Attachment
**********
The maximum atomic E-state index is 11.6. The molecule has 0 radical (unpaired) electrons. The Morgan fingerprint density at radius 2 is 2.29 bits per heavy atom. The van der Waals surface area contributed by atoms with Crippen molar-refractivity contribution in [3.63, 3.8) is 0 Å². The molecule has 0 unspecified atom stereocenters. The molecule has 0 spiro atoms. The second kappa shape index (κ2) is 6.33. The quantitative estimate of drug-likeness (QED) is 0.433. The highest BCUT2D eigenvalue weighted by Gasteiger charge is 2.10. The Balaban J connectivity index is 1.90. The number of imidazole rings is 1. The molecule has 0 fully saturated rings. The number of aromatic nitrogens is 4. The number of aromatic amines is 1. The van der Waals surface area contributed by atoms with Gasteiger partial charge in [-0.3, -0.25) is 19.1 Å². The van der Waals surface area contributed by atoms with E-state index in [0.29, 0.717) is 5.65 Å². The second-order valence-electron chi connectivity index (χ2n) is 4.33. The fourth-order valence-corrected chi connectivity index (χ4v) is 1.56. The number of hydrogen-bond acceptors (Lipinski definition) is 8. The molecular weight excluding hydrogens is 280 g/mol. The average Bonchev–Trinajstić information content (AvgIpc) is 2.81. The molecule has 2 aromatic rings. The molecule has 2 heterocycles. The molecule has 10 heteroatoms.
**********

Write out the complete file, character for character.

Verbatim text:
The maximum atomic E-state index is 11.6. The molecule has 0 radical (unpaired) electrons. The Morgan fingerprint density at radius 2 is 2.29 bits per heavy atom. The van der Waals surface area contributed by atoms with Crippen molar-refractivity contribution in [3.63, 3.8) is 0 Å². The molecule has 0 unspecified atom stereocenters. The molecule has 0 spiro atoms. The second kappa shape index (κ2) is 6.33. The quantitative estimate of drug-likeness (QED) is 0.433. The highest BCUT2D eigenvalue weighted by Gasteiger charge is 2.10. The Balaban J connectivity index is 1.90. The number of imidazole rings is 1. The molecule has 0 fully saturated rings. The number of aromatic nitrogens is 4. The number of aromatic amines is 1. The van der Waals surface area contributed by atoms with Gasteiger partial charge in [-0.3, -0.25) is 19.1 Å². The van der Waals surface area contributed by atoms with E-state index in [0.29, 0.717) is 5.65 Å². The second-order valence-electron chi connectivity index (χ2n) is 4.33. The fourth-order valence-corrected chi connectivity index (χ4v) is 1.56. The number of hydrogen-bond acceptors (Lipinski definition) is 8. The molecular weight excluding hydrogens is 280 g/mol. The average Bonchev–Trinajstić information content (AvgIpc) is 2.81. The molecule has 2 aromatic rings. The molecule has 2 heterocycles. The molecule has 10 heteroatoms.